Parks Department allowed the building to deteriorate. Unlike a similar structure in Columbus Park in Lower Manhattan, which has become a lively community center for people of all ages, the Parks Department seemed to want the Union Square pavilion to become a storage room. Nevertheless, there are Village mothers who remember forming a playgroup and using the pavilion for kids’ activities. Today it would be a perfect adjunct to the adjacent playground — a sheltered recreation facility that could serve adults, as well. The pavilion, of course, also played an important historical role in providing — literally — the platform for famous speakers, and for being the site of the first Labor Day Parade in 1882. That’s why it’s a National Historical Landmark, and that’s why we are fighting this alienation of our all-too-scarce parkland.

going there since she was a child living on MacDougal St.,) Andrew would have had the courtesy to at least whisper his intentions in our ears. To just close his business without any forewarning is not only inconsiderate, impolite and rude, but it is infuriating. I’m not the only angry former customer. And no one I’ve spoken with wishes to go to CVS for their medications, including me and my husband. So Andrew, I hope you got a big, fat payment from CVS for your betrayal of loyal customers. I do hope you gave the lovely people who worked for you —  Harvey and Catalina, especially — more notice than you gave your customers.

Carol Greitzer

To The Editor: Re “Some horse sense from the L.E.S. on carriage horses” (talking point, by Clayton Patterson, Jan. 16): What a remarkable upbringing Clayton Patterson had. I loved the description of all those horses, and how his father worked out a deal for alternate years and foals with the First Nation reservation. He’s right that horses are often workhorses, not just animals for pleasure riding. What he’s wrong about is the fact that today’s New York City carriage horses have to deal with trucks, buses, taxis (which cross from one side of the street to another to get a fare, and that’s another story), baby carriages and strollers, skateboarders, bicycles, motorcycles, pedestrians, fire engines, ambulances and police cars. Decades ago, it was a much easier time for carriage horses than it is today. Were the horses housed in the park, never taken out of the park, and well cared for, that would be a different story. The idea of using old Model T and other replica electric cars is a hoot, and if they’re energy efficient, what a great example is that? It’s going to be a huge success, and the former horse carriage drivers can be the new car drivers. New homes for the horses are already in the works. Yes, it was a wonderful thing to take a carriage horse ride in Central Park, but no longer. Too many accidents have happened recently. It’s an idea whose time has passed.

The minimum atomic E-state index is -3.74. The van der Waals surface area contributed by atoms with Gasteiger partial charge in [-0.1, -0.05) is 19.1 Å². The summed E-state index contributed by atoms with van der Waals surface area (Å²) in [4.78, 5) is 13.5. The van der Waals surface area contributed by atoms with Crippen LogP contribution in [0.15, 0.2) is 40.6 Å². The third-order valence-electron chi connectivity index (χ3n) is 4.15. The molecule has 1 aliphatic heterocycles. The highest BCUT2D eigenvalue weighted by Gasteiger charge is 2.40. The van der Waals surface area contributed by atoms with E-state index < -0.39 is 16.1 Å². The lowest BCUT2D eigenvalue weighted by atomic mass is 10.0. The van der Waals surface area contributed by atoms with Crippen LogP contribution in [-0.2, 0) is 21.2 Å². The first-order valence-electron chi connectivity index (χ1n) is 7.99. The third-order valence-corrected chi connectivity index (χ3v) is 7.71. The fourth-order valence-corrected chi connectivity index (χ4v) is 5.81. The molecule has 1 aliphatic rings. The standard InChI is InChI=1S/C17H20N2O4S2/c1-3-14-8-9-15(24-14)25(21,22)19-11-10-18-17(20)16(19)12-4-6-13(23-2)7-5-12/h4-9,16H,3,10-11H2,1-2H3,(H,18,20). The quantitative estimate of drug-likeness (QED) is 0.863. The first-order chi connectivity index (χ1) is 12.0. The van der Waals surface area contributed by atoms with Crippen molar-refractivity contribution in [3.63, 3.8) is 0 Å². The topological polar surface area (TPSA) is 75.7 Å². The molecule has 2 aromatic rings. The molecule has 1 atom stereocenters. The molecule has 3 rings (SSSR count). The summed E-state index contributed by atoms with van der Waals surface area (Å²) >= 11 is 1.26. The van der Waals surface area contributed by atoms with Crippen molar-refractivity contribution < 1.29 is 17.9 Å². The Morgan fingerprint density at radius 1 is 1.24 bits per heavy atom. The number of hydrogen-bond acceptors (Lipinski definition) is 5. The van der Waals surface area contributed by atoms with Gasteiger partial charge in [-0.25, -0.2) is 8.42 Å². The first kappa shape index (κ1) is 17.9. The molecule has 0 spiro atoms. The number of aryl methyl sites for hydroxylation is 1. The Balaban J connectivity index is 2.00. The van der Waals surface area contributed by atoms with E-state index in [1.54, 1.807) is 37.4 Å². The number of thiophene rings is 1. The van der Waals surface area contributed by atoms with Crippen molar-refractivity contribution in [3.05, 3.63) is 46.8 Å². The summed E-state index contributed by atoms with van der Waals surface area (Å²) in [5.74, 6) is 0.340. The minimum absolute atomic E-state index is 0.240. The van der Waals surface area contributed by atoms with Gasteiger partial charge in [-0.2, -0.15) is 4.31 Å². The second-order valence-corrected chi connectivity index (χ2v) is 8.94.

Pharmacy switcheroo To The Editor: When I returned from my holiday on Jan. 4, I called Avignone to refill some prescriptions only to learn, via voice mail over the phone, that the pharmacy was “closed for business” and that I should contact the chain store pharmacy CVS, where my prescriptions had been transferred! This came as a shock to me, as it did many others in my building and neighborhood in the West Village. I later learned from the owner of the store where Avignone pharmacy was located that the sale of the pharmacy business (its clients’ prescriptions) to CVS was not announced until a week before it closed. The pharmacy owner, Andrew, must have signed some sort of confidentiality agreement with CVS, so longtime clients, like myself and my husband, were not forewarned. I assume it was done this way in order for CVS to obtain all the records of Avignone's customers in the hopes that we would not go elsewhere and find another (smaller, more personal) pharmacy to fill our prescriptions. I have since talked with many former customers of Avignone pharmacy, several of them while waiting in line along with them at CVS, and we are deeply upset and feel betrayed by Andrew. You would think that after years of handling people's prescriptions (one woman I spoke with, now in her 80s, had been

Dee Vitale Henle

Neigh, sir, you’re wrong

Lee Bartell